Review by Dan Morrow

CEO, Dartmoor Multi Academy Trust

11 Dec 2021, 5:00

Blog

Dan Morrow’s blogs of the week, 6 December 2021

Dear national director of Ofsted

@Headrest_UK

A group initially set up to provide pastoral support and care during the pandemic, Headrest has pivoted to an advocacy role due to the consistent messages it is hearing from leaders regarding Ofsted. Here, in an open letter to its national director, the team details a case where a school was refused deferral despite its headteacher needing to attend a funeral.

The letter goes on to exemplify why a claim that 90 per cent are currently supportive of inspection is at best misleading, with myriad examples of the stress and anxiety wrought by the current inspection regime during an ongoing pandemic.

The piece finishes with a sentiment many of us readily identify with: “In October we felt the situation was becoming serious; it is now grave.” It’s beginning to look a lot like last Christmas.

Grandmothers sucking eggs, or the next Big Thing?

@greeborunner

Zoe Enser’s ability to present current thinking in a balanced and reflective manner is increasingly rare in our polarised times. Here, she looks at controversial educationalist Doug Lemov’s Teach Like A Champion 3.0. While in agreement with a number of the book’s principles and recommendations, she wisely unpicks how the implementation of such strategies needs to be carefully thought out.

She argues that treating Lemov’s concepts as quick fixes could detract from subject fidelity as well as teacher agency. Schools and teachers, she says, should take a discerning and bespoke approach to adoption, rather than allow these techniques to become a prescriptive straitjacket.

Thought-provoking as ever, it’s refreshing to read an author so adept at removing the ego and posturing out of what are important discussions.

The interconnected curriculum

@emma_turner75

This from Emma Turner is an incredibly thoughtful proposition on the importance of sustaining rich cross-disciplinary connections rather than allowing subjects to become silos, as the education inspection framework does.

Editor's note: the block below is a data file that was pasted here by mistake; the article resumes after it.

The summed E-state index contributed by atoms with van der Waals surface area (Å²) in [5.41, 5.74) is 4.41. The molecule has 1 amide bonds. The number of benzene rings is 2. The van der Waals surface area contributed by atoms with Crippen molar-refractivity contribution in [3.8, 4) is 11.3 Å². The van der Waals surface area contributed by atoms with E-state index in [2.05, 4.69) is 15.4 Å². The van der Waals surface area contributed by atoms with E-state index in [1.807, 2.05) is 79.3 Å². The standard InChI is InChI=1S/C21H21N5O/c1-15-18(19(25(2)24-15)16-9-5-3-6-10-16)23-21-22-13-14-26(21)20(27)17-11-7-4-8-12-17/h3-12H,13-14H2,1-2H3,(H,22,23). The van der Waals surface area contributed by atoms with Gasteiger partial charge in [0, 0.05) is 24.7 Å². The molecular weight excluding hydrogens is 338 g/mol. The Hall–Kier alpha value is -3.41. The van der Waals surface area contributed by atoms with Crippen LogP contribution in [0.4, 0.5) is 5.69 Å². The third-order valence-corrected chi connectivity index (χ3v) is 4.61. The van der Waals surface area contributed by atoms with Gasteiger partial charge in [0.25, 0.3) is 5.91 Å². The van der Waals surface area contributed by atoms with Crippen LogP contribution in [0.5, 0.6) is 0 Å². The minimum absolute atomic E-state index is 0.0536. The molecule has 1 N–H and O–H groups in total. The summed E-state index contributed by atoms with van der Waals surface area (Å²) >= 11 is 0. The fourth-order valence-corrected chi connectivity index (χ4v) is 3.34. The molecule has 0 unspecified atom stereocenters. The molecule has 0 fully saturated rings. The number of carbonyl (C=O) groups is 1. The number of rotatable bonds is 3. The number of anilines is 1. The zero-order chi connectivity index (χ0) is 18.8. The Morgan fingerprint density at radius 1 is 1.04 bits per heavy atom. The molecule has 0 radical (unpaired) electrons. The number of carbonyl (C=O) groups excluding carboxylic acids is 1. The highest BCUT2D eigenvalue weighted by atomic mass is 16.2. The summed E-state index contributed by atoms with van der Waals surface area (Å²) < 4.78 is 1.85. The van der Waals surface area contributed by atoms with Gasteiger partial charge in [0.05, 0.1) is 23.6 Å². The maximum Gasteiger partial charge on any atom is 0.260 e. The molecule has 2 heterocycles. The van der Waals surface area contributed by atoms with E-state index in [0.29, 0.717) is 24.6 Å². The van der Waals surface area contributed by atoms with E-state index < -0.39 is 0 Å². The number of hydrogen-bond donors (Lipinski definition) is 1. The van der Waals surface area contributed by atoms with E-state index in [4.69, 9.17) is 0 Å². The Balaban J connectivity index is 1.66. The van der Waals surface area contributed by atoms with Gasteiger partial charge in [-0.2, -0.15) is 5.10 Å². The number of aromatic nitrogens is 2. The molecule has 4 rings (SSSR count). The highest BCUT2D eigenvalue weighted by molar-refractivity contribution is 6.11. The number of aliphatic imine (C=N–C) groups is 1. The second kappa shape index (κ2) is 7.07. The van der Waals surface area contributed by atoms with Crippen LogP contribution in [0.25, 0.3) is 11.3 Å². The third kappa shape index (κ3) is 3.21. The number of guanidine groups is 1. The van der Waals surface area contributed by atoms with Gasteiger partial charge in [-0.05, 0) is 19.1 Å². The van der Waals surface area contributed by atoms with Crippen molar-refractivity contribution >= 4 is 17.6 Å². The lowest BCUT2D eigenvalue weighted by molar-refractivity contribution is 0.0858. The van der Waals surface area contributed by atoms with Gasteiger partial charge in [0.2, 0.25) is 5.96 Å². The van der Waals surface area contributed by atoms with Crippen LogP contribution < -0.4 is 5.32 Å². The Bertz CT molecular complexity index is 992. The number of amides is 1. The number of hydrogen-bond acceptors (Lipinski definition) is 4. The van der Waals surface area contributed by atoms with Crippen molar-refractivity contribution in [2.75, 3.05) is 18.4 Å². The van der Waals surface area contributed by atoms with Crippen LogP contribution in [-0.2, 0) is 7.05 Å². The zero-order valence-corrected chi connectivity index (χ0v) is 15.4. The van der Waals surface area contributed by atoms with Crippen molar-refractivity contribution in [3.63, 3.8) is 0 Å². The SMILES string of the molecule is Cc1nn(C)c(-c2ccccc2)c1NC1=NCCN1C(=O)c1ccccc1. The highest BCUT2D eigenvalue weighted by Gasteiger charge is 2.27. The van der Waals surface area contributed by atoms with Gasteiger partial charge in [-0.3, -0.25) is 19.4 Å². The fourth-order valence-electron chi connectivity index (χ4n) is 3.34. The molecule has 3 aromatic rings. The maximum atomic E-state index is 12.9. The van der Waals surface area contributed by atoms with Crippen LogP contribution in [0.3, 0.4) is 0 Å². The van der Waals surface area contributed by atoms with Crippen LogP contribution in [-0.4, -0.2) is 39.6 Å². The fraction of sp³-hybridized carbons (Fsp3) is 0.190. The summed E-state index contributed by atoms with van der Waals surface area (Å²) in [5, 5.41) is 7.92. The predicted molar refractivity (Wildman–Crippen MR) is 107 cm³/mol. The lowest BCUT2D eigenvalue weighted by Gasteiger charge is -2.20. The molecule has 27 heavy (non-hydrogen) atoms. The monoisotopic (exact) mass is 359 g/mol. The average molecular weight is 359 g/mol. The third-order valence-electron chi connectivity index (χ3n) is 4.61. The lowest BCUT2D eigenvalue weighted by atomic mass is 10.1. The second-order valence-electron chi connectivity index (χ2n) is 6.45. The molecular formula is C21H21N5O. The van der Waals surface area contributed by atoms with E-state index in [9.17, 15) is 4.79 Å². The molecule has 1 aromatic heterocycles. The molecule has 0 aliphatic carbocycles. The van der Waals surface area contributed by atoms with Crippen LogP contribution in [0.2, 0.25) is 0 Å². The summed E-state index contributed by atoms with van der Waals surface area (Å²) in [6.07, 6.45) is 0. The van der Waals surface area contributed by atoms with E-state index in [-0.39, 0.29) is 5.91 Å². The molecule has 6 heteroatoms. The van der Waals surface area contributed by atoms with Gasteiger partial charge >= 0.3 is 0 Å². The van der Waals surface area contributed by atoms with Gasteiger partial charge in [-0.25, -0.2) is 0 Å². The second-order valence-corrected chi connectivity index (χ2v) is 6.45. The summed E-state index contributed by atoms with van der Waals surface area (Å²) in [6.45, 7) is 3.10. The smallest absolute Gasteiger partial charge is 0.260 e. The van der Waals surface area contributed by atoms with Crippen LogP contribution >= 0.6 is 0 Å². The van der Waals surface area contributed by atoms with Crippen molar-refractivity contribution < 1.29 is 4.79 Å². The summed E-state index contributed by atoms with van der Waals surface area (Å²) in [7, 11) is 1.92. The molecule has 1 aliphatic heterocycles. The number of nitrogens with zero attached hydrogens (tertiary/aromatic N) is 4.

You won’t find any arguments here for a topic-based approach, though. On the contrary, Turner embraces the power of subject knowledge while rejecting the application within many primary settings of treating individual subjects as islands. Teaching each subject as a brick doesn’t help pupils build a house.

Citing Furst, she presents interconnectivity as intrinsic to learning and setting firm foundations for progression rather than a tokenistic afterthought. Turner then goes on to consider the three elements of interconnected thinking, developing these to expose current expectations as potentially reductive, especially in primaries. Just looking to booklets, knowledge organisers and the like without a thoughtful exposition of interdisciplinary schema, she warns, will not create the complex web of understanding needed by our young learners.

“Excellence in primary practice is underpinned by the creation of rich and deep understanding, not just the shallow replication and remembering of curriculum subjects,” she concludes. Amen to that.

Quality assurance through lesson evaluation

@MrMountstevens

In this excellent post, Jonathan Mountstevens paints a grim picture of the outcomes of evaluating teacher performance through lesson observation. Unavoidable variation and the creation of winners and losers, he posits, are conducive to school cultures that lead many to exit the profession. With two simple questions, Mountstevens completely unpicks this cherished educational practice: can they be done accurately?; and are the consequences desirable?

Referencing a study by Strong and others that showed observation is a poor predictor of pupil performance (taken here as a proxy for learning), he shows how judgment (and therefore bias) is entrenched in this form of quality assurance, resulting in a misguided and counter-productive evaluative mindset. And even if accuracy could somehow be improved, Mountstevens debunks the idea that the outcomes would be any more desirable.

So what to do? Well, this wouldn’t be a Mountstevens blog without compelling concrete solutions and an infectious professional optimism. His answer is to ground quality assurance within formative approaches, codified within a coaching culture that prioritises development over judgment and professionalism over compliance. Acknowledging that this is no easy, quick fix, his redefinition of the approach as ‘quality nurture’ rather than quality assurance is the phrasing that I didn’t know I was looking for, but can’t wait to use.



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